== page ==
A year later, Amazon still haven’t fixed a fundamental problem with their load balancing product (Amazon ELB).
Amazon don’t provider customers with a fixed IP for a ELB, only a CNAME.
Since a CNAME can’t be the root of your domain (it must be an A record) – you can’t fully balance traffic to your domain.
At the moment, customers have to forward all traffic to a CNAME, from http://example.com to http://www.example.com, to load balance their domains. This introduces a single point of failure. If the server you allocate to serve traffic from the root of your domain goes down, nobody gets forwarded.
In addition, this root server isn’t load balanced, so it receives all the initial traffic to your site. This defeats ELB’s purpose somewhat.
There’s a post that’s been on Amazon’s ELB forums for about a year – with about 60 replies, this clearly is a popular ‘feature’ (or I would argue requirement). It’s a deal breaker for some.
Amazon’s response is this:
Thanks for all the feedback. We understand your concerns and supporting this feature is on our roadmap. Unfortunately, we do not have a specific timeline for its availability.
As one commentator puts it:
Serving HTTP traffic off your root domain out of your core stack is really a basic thing that any load balancing solution needs to support.
Amazon, when do you expect to launch this feature?
This is going to be a fairly technical post about the technologies behind Machsend and using P2P over TCP rather than UDP. I’v written a lot of context to the problem, so if you want to skip to the juicy protocol details look for the set of bullet points.
We recently launched Machsend, which enables people to send unlimited amounts of data from inside the browser. You literally drag a file onto the site, send the recipient a link, and they can download it straight away. Machsend uses TCP P2P connections to transfer data between clients.
I’ve been fairly overwhelmed in the amount of coverage my last post on Bowline got, more than 10,000 hits and in the top 50 Delicious links for the day – it’s great to see the Ruby community’s support for building desktop applications. This post is just to put out a brief roadmap and show any potential contributers how to get involved.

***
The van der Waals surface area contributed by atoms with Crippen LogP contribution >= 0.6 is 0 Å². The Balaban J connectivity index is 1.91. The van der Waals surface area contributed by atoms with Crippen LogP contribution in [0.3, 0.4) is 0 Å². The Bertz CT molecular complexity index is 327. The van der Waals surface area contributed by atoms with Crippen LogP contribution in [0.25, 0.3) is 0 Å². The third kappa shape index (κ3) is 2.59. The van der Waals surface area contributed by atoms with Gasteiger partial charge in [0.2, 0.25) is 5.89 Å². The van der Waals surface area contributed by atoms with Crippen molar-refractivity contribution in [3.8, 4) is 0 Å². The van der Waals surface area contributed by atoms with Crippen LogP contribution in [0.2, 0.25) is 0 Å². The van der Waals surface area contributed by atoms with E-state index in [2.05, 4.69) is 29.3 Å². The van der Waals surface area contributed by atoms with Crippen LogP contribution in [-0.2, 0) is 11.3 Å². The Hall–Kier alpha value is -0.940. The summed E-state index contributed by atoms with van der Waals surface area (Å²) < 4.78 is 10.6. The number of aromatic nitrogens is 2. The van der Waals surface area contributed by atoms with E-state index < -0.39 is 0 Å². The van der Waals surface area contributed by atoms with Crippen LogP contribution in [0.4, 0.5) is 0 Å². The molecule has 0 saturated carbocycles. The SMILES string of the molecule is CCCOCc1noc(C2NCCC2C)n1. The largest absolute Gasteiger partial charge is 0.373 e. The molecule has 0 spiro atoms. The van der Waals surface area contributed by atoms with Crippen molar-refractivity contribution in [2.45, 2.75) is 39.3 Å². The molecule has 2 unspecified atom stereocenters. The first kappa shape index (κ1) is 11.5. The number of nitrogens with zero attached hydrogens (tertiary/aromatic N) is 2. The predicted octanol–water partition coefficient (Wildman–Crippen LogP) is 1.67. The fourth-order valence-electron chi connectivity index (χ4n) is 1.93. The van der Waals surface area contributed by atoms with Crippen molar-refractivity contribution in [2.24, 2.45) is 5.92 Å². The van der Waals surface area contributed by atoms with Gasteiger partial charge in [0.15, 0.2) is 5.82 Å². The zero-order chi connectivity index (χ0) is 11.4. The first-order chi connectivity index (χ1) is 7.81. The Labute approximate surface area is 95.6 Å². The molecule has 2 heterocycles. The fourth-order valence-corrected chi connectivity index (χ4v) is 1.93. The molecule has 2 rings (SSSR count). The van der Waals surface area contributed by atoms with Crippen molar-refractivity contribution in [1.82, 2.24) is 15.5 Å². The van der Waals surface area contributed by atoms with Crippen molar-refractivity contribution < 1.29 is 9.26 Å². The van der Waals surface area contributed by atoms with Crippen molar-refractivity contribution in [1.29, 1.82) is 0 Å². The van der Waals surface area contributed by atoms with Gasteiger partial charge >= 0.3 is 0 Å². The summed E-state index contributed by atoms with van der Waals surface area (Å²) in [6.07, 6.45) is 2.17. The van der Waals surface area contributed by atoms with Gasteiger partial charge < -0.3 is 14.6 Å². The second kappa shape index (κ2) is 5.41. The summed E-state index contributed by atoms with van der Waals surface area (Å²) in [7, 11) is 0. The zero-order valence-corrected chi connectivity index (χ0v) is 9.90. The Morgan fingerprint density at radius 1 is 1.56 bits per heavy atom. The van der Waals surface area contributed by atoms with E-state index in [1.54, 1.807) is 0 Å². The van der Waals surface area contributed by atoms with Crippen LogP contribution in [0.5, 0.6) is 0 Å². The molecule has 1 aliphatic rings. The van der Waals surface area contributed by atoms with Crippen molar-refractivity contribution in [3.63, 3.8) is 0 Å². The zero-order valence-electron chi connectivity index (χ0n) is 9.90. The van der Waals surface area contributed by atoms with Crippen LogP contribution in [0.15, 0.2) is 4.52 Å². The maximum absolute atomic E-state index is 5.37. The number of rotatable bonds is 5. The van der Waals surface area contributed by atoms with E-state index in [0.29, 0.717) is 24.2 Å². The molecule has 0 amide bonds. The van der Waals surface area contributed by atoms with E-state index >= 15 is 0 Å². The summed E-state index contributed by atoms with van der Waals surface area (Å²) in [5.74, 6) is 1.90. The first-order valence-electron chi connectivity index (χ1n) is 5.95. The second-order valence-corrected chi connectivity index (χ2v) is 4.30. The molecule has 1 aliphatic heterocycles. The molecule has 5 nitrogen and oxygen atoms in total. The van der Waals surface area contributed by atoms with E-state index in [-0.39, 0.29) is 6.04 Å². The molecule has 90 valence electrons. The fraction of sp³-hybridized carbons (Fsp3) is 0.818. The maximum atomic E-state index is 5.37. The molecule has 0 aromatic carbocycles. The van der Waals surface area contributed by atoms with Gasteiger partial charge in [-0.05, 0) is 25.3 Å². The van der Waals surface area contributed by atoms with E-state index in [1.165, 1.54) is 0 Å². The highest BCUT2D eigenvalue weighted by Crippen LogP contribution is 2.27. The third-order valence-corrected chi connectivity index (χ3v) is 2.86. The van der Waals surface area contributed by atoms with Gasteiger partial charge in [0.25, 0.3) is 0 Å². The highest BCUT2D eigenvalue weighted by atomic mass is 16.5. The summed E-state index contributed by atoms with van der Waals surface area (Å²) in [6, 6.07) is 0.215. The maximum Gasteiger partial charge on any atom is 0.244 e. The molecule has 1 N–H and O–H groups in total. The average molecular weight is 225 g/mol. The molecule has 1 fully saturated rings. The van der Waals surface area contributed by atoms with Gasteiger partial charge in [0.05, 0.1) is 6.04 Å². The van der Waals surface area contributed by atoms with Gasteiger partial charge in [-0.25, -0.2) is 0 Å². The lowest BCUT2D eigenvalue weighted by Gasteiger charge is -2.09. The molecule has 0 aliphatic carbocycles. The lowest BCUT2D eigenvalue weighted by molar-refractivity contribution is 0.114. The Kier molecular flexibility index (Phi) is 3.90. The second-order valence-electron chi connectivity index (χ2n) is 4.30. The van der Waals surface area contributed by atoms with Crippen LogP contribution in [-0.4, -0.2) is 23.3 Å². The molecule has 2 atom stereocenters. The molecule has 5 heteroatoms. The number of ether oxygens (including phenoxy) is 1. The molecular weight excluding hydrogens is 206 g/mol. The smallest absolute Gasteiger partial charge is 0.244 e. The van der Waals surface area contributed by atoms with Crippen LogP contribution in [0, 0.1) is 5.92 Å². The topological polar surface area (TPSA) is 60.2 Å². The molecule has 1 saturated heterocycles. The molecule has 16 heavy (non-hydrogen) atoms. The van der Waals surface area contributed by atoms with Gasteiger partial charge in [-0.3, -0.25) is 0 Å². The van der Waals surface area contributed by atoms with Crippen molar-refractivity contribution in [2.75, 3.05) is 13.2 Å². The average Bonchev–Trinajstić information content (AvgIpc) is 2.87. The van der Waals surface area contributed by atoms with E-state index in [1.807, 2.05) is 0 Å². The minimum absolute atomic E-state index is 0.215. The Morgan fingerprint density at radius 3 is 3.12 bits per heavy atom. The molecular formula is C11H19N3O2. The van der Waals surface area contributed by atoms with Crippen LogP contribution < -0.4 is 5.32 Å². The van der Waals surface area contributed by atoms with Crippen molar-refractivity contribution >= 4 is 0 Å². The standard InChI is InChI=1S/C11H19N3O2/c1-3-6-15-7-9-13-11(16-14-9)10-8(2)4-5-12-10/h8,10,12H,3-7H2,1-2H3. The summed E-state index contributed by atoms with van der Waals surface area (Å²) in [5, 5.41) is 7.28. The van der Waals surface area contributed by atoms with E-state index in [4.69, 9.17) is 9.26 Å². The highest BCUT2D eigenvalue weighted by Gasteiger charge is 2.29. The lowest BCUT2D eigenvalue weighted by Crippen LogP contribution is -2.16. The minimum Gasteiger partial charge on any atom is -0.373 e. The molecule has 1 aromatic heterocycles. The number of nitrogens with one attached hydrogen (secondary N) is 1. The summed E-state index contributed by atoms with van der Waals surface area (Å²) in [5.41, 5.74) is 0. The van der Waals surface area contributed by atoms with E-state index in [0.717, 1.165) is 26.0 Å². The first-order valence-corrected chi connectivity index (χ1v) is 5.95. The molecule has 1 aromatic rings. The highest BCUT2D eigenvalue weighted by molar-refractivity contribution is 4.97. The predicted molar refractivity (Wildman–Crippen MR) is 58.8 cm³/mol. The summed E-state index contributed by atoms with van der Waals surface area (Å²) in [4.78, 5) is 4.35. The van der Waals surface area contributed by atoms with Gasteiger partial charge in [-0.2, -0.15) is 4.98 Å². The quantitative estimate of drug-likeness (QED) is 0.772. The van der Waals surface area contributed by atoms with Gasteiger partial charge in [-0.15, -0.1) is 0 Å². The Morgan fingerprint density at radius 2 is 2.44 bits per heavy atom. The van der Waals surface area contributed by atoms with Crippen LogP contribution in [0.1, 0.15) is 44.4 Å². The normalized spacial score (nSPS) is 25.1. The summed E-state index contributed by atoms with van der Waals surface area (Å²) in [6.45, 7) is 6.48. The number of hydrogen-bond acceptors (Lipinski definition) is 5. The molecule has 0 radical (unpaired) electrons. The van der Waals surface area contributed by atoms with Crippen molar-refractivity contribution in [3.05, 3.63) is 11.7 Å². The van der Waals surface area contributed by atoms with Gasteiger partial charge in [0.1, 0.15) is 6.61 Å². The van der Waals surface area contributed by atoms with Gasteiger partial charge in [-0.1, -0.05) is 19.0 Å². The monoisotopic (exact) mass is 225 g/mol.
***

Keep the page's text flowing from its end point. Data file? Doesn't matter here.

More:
Currently I’m working on getting Ruby Threads working, Bowline would be a bit useless if it locked up every time you called out to Ruby. This involves upgrading upgrading Titanium’s Ruby version to 1.9, and using a rather obscure API for blocking the threads when Titanium calls Ruby (since Ruby isn’t thread safe). You can find the ticket here – if you’ve any experience with C++ please feel free to weigh in and help. This is the one major bottleneck to Bowline development – once it’s resolved we can get on with more interesting things.
I’m also working on closing the tickets – most of them to do with Windows support. At the moment I don’t have a Windows environment, just Linux and OSX – so more testers are welcomed.
I’ll be writing more documentation, tutorials, and a website. You can also expect a “twitter client in 5 minutes” screencast.
I’ve started up a Google Group for Bowline development here. This is one of the best times to contribute since the project is fairly young and can accommodate API changes without any issues.
Recently I’ve been working on a Ruby GUI framework called Bowline.
Bowline is built on top of Titanium, a desktop SDK which essentially provides a Webkit window (and loads of useful APIs). The fact that Titanium uses Webkit (and a fairly edge version at that) means that you can take advantage of all those nice CSS3 and HTML5 features, and you can design for one browser.
On top of Titanium, Bowline provides:
- A way of binding up Ruby and HTML
- MVC development
- Helpers, Models etc
- Gem packaging
- Generators, console & more
In a desktop app you don’t have the request/response cycle that web frameworks, like Rails, are built around. So, to replace that, Bowline has the idea of ‘Binders’ – Ruby classes that you can bind HTML to – so when the Ruby class changes, the HTML automatically updates.
Using Titanium’s Developer tool, you can package your applications up for all three OSes, it’ll be sent up to the cloud and built.
Twitter clients are truly the new ‘Hello World’.
It’s early days for both Bowline and Titanium, but progress is quick and I hope we’ll have a fully fledged desktop framework soon.